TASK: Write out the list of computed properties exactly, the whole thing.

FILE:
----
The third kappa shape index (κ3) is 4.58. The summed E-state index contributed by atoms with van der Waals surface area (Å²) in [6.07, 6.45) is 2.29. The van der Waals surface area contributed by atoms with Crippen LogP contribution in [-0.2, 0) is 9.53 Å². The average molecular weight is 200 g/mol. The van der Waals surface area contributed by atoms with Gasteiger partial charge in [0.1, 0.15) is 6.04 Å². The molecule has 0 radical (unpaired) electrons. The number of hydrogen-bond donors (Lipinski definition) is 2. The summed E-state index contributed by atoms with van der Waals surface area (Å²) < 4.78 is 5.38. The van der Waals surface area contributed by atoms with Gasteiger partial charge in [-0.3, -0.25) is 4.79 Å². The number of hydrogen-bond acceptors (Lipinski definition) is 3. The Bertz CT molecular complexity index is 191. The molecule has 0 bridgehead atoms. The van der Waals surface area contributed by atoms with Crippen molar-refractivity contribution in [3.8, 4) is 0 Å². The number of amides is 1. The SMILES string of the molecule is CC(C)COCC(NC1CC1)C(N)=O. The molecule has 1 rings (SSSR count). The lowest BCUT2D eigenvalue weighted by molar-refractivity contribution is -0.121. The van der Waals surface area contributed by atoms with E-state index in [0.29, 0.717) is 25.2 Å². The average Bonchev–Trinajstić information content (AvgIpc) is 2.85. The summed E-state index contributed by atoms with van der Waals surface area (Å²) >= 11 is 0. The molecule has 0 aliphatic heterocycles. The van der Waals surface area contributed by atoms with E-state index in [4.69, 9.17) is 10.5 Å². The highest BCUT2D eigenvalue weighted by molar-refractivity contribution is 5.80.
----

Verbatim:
The third kappa shape index (κ3) is 4.58. The summed E-state index contributed by atoms with van der Waals surface area (Å²) in [6.07, 6.45) is 2.29. The van der Waals surface area contributed by atoms with Crippen LogP contribution in [-0.2, 0) is 9.53 Å². The average molecular weight is 200 g/mol. The van der Waals surface area contributed by atoms with Gasteiger partial charge in [0.1, 0.15) is 6.04 Å². The molecule has 0 radical (unpaired) electrons. The number of hydrogen-bond donors (Lipinski definition) is 2. The summed E-state index contributed by atoms with van der Waals surface area (Å²) < 4.78 is 5.38. The van der Waals surface area contributed by atoms with Gasteiger partial charge in [-0.3, -0.25) is 4.79 Å². The number of hydrogen-bond acceptors (Lipinski definition) is 3. The Bertz CT molecular complexity index is 191. The molecule has 0 bridgehead atoms. The van der Waals surface area contributed by atoms with Crippen molar-refractivity contribution in [3.8, 4) is 0 Å². The number of amides is 1. The SMILES string of the molecule is CC(C)COCC(NC1CC1)C(N)=O. The molecule has 1 rings (SSSR count). The lowest BCUT2D eigenvalue weighted by molar-refractivity contribution is -0.121. The van der Waals surface area contributed by atoms with E-state index in [0.29, 0.717) is 25.2 Å². The average Bonchev–Trinajstić information content (AvgIpc) is 2.85. The summed E-state index contributed by atoms with van der Waals surface area (Å²) >= 11 is 0. The molecule has 0 aliphatic heterocycles. The van der Waals surface area contributed by atoms with E-state index in [4.69, 9.17) is 10.5 Å². The highest BCUT2D eigenvalue weighted by molar-refractivity contribution is 5.80.